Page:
1. La terrace des audiences du clair de lune

I dedicate this prelude to what Max Weber predicted to be one of the fundamental causes of the war: European colonialism. La terrace des audiences au clair de lune conceals a reference to the coronation of George V, King of the British Empire, in India (Delhi Durbar of 1911). The title of La Terrace quotes a line from an article by René Puaux—recalled by Debussy in his letters—that poetically describes how the event glorified the magnificence of the upsurge of British colonialism. The Delhi Durbar of 1911 was the last of three coronations that took place in India and was the only one attended by its honoree. The ceremony served as a demonstration of the British Empire’s sovereignty over India, which was further reinforced during the Great War. It also signified the pinnacle of British hegemony over the Far East, achieved thanks to military victories of the nationalized British East Indian Company in the Anglo-Indian Wars as well as in the Opium Wars in China.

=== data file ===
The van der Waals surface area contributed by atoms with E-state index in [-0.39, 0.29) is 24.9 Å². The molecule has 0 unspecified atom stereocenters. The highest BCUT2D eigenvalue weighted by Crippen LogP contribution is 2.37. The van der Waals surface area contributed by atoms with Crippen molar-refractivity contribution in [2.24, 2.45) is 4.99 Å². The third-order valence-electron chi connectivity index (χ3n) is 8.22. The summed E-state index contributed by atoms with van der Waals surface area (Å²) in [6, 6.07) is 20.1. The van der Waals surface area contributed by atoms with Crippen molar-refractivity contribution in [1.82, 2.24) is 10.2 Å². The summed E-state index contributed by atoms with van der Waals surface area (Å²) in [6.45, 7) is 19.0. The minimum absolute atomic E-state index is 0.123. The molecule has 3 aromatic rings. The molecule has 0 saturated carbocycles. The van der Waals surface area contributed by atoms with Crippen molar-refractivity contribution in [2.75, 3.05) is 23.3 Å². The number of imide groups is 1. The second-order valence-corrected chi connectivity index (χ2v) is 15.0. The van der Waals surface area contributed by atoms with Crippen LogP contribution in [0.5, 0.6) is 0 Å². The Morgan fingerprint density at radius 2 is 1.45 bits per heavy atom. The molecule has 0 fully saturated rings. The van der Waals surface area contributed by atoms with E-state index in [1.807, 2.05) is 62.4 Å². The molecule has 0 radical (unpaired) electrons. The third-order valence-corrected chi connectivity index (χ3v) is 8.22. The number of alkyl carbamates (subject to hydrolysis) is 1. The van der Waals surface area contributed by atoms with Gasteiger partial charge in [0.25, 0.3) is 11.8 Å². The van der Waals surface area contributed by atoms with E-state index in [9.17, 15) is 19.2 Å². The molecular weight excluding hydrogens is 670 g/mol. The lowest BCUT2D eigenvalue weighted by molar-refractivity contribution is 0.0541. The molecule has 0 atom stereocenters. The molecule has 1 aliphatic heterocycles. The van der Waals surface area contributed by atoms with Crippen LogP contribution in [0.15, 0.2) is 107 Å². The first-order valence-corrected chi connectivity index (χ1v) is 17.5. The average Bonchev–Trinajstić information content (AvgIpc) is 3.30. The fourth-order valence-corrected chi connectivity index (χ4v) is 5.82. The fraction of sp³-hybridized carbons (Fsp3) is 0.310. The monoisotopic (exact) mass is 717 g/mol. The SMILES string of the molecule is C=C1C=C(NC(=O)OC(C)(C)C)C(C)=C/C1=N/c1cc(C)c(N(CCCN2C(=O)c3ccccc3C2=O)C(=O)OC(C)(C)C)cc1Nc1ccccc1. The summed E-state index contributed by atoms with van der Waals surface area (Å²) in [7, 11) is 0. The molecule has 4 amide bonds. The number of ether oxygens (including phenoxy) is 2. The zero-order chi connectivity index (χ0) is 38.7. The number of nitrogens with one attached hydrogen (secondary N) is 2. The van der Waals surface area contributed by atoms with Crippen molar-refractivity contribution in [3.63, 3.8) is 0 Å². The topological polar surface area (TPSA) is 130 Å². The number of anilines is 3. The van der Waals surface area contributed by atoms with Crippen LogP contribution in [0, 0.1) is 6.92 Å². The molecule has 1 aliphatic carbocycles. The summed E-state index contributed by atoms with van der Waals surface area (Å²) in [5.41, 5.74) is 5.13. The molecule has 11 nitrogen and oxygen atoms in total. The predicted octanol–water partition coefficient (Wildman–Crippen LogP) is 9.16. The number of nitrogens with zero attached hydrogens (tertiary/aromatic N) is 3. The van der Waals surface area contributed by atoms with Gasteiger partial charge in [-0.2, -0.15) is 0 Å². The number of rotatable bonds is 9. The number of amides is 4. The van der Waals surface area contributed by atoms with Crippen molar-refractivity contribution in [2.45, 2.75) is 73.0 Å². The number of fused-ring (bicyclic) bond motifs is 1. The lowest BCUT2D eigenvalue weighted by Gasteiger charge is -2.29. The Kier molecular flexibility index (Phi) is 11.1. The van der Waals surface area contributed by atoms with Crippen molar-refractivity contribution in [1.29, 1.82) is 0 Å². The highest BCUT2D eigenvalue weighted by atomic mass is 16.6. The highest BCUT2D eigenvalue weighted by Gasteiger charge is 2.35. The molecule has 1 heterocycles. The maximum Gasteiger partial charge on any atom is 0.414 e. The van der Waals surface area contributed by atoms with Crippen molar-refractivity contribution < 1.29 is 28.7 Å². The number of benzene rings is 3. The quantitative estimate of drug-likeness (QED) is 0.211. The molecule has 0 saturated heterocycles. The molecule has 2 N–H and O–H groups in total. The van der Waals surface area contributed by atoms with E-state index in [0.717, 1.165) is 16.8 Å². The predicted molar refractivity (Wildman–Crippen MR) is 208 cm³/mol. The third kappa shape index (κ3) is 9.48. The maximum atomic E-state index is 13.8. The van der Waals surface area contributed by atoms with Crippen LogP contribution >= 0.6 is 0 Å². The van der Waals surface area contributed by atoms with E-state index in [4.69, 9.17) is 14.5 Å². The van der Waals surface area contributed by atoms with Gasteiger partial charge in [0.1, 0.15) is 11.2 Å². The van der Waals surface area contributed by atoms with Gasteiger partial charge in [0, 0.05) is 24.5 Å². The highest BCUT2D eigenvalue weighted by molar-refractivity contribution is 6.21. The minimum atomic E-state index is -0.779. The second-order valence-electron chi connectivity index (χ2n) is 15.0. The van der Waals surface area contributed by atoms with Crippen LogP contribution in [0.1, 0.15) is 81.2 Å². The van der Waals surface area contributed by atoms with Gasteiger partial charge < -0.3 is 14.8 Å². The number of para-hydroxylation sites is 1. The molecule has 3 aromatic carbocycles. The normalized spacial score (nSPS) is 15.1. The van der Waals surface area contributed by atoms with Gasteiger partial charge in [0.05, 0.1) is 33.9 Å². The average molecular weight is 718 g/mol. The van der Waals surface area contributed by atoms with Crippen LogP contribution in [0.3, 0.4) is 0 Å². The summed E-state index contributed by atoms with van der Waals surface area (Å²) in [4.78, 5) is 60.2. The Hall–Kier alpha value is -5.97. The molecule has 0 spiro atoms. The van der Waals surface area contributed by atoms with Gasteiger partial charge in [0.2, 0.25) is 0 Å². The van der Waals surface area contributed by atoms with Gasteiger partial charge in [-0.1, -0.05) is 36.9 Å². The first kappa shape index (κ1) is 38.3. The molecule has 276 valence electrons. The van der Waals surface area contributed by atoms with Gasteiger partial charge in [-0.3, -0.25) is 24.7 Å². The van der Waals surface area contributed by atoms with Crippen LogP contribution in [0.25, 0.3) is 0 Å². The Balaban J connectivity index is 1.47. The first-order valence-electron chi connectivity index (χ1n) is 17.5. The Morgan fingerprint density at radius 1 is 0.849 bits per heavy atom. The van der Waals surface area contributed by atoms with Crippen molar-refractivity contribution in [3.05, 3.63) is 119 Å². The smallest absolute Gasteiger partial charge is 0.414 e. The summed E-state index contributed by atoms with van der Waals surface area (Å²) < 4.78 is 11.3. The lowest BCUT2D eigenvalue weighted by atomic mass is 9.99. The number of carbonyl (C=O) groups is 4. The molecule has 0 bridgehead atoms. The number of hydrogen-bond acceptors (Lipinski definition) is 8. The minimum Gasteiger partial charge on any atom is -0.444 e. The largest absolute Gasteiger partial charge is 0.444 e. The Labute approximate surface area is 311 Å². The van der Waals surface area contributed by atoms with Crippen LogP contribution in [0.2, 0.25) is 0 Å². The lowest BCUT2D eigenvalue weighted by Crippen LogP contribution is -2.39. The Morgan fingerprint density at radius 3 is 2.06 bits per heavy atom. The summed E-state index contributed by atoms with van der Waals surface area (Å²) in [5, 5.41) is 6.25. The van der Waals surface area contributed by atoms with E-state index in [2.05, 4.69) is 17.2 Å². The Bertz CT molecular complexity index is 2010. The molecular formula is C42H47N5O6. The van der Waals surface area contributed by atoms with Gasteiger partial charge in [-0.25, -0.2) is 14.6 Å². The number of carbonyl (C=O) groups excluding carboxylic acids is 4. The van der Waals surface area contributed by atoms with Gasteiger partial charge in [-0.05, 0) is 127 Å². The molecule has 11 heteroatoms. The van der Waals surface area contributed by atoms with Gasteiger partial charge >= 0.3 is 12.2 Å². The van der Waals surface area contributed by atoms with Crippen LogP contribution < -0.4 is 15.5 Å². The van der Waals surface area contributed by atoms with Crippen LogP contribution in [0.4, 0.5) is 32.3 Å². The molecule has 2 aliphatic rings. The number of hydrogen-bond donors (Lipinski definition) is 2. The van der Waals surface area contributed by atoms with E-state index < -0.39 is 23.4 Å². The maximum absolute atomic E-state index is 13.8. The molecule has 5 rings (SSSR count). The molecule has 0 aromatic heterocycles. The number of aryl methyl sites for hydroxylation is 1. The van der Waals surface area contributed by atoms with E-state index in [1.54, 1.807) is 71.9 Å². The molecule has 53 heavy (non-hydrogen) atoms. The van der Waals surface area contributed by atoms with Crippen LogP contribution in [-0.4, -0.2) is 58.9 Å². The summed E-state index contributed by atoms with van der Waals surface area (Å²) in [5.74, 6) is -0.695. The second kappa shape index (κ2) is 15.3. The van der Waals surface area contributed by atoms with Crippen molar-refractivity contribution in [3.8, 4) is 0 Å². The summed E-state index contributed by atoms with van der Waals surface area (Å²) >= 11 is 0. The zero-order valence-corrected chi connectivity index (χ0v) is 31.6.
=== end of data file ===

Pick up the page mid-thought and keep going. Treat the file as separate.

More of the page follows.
The music of La terrace des audiences au clair de lune is strange and solemn; as ethereal as the intangible borders of the British Empire. From the middle section of the piece a moment of joyful intimacy emerges, as if emanating from the gallery of the royal family; only to be subsequently lost in the vast multitude of armies that configured their audience.